Construction stakeholders in the UAE and around the world are facing growing pressure to keep their carbon footprint in check. Globally, the buildings and construction sector is estimated to account for up to 40 per cent of annual carbon emissions, and the industry is increasingly recognising that it must act now to reduce its environmental impact.
While the task at hand is monumental, industry experts gathered at the MEED-Mashreq Construction Business Leaders Club note that opportunities for change are more viable than they seem.
From adopting paperless strategies and incorporating cleaner building materials, through to tapping into the hydrogen economy – the construction industry could potentially readapt many of its conventional practices in the near-term.
The need to reconsider deep-set practices is essential in the face of the challenge.
“Carbon neutrality is no longer the goal but just a starting point, a way to offset our actions,” says an engineering consultant, part of the panel discussion at the Net-Zero in Construction event on 9 June. “We now need to actively think about net-zero, which is top of the agenda for regional and global governments.”
The projects industry needs to start defining specific changes, says the consultant. It also needs to take charge for its actions, going above and beyond client briefs when it comes to managing carbon footprint.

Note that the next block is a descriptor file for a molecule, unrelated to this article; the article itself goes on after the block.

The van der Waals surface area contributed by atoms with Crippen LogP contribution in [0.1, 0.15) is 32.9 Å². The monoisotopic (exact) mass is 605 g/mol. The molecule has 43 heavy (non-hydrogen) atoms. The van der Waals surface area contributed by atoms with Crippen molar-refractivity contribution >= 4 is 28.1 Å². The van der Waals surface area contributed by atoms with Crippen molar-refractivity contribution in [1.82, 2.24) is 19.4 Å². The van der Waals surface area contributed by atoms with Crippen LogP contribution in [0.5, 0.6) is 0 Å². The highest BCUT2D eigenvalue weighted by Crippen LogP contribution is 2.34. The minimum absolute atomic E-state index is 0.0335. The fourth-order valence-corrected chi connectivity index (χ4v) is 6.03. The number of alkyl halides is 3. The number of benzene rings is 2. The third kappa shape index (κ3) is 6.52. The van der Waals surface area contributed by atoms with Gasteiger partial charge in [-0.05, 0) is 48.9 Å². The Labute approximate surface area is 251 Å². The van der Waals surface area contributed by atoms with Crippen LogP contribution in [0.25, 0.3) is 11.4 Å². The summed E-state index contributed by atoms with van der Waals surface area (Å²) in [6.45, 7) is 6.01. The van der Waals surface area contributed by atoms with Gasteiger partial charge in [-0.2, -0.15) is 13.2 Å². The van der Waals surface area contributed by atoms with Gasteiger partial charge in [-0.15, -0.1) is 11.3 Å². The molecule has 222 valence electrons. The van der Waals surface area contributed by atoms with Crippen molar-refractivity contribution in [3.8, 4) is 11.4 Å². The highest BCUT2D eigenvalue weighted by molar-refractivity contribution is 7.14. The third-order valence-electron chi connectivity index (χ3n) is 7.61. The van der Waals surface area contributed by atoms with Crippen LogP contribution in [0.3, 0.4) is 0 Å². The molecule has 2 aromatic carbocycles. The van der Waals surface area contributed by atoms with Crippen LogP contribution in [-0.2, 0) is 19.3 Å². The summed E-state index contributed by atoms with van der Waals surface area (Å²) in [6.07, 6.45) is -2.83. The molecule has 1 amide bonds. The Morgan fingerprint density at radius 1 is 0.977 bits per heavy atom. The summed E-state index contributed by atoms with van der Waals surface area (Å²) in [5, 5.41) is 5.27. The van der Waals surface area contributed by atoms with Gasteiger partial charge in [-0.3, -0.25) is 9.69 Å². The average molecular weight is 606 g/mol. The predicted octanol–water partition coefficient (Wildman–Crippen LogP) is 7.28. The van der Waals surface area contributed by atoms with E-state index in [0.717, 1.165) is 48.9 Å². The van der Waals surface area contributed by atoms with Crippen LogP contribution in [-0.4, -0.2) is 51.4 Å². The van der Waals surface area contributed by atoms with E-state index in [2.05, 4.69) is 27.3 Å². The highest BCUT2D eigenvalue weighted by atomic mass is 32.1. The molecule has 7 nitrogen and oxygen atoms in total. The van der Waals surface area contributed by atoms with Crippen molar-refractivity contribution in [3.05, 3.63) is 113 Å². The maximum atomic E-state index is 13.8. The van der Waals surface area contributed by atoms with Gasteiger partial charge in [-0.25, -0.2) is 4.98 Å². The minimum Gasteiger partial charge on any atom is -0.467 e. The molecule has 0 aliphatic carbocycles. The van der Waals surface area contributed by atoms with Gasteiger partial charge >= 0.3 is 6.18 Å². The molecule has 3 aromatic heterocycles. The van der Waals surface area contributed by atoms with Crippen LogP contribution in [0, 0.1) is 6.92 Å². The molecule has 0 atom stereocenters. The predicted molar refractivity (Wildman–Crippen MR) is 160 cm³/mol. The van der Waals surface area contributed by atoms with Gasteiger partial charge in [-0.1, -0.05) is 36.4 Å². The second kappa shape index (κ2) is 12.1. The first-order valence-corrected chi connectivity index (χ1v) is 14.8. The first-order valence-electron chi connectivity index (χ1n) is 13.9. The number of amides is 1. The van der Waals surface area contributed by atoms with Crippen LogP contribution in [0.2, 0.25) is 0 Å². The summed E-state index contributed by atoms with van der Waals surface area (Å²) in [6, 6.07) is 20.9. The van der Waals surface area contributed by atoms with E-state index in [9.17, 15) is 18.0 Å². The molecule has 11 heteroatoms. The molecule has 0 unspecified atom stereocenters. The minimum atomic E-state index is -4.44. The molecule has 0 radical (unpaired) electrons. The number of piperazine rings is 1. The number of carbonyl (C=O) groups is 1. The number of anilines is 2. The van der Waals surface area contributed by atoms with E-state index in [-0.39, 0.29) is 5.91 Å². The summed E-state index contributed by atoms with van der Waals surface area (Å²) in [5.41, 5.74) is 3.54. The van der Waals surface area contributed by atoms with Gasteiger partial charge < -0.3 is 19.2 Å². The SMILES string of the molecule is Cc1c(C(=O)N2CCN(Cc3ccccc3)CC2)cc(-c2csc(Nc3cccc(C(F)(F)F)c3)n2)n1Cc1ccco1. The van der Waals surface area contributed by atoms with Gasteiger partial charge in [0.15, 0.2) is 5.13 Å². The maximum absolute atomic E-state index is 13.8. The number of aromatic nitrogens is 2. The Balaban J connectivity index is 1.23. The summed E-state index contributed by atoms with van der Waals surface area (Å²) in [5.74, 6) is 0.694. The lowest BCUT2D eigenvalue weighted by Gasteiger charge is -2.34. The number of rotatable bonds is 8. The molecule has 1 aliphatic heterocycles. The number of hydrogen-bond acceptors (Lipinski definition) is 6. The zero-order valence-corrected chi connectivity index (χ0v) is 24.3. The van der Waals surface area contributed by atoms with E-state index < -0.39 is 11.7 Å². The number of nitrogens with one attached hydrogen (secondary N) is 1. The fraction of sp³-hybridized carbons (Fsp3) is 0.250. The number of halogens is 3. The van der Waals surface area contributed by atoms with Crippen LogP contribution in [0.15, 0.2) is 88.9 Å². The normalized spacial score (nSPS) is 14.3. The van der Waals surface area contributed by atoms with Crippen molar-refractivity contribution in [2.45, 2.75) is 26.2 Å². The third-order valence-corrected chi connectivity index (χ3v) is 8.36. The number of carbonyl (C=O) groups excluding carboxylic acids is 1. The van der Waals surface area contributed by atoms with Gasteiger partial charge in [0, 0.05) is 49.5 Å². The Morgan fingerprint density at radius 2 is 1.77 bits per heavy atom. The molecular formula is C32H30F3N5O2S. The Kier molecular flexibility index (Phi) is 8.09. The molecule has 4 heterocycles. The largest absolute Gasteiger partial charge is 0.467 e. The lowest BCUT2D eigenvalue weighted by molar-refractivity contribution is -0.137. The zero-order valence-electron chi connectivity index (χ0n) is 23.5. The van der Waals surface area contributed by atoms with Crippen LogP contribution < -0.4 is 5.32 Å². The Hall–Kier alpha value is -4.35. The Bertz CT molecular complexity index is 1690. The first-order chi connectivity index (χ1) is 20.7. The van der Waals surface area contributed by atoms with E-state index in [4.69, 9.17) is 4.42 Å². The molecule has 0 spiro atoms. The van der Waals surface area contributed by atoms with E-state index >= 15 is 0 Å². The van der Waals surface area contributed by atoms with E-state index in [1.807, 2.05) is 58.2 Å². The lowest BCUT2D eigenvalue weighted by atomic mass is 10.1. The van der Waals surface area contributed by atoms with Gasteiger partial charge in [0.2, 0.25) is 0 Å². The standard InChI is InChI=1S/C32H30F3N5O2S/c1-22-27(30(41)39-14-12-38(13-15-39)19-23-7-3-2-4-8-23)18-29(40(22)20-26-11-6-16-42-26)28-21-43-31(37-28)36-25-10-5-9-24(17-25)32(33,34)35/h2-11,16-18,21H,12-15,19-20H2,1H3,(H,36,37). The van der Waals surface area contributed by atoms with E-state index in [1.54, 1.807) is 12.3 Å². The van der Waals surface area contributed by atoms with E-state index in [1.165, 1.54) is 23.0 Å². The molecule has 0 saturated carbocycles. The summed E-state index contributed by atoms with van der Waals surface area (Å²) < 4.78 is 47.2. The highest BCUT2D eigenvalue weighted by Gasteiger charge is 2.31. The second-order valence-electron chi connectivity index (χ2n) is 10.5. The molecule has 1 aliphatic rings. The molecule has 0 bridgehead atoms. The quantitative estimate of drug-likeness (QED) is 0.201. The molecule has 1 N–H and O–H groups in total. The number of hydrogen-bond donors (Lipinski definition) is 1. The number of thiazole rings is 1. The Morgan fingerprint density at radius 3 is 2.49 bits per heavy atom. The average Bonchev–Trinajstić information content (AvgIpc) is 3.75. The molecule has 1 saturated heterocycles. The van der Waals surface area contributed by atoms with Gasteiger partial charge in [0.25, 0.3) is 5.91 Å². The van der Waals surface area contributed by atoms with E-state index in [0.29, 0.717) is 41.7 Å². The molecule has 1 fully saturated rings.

Experts at the club regard public-private partnership (PPP) projects as an effective route to drive green outcomes.
“Where in the past PPP in markets such as the UK carried a stigma and were seen as a way to generate profits for the private sector, it is now regarded as a way for funders to expand their green portfolio,” says the engineering consultant.
He expects to see lenders and investors prioritise investments into projects with greater green outcomes. As PPP projects grow in number, they could steer the cause for environmentally conscious infrastructure.
“We see almost a triple push now – from the government, lenders and service providers - to deliver green projects,” says the consultant.
Hydrogen is quickly becoming a priority for governments in the region as part of their efforts to transition to net-zero. The creation of a hydrogen economy would have a positive knock-on effect on the construction industry.
In the UAE alone, more than $10bn of green hydrogen and green ammonia projects have been identified by MEED Projects, constituting 11 per cent of the value of all hydrogen projects identified in the Middle East and North Africa.
But beyond serving as a new market opportunity for contractors, hydrogen also provides an alternative to conventional fuels used in the industry.
“A hydrogen economy affects not just energy – it’s been around for a long-time, especially with industrial processes and has always been created locally as a by-product,” says an attendee at the club.
And while hydrogen-fuelled power generation is yet to match the level of maturity of conventional thermal solutions, experts say that progress is just round the corner.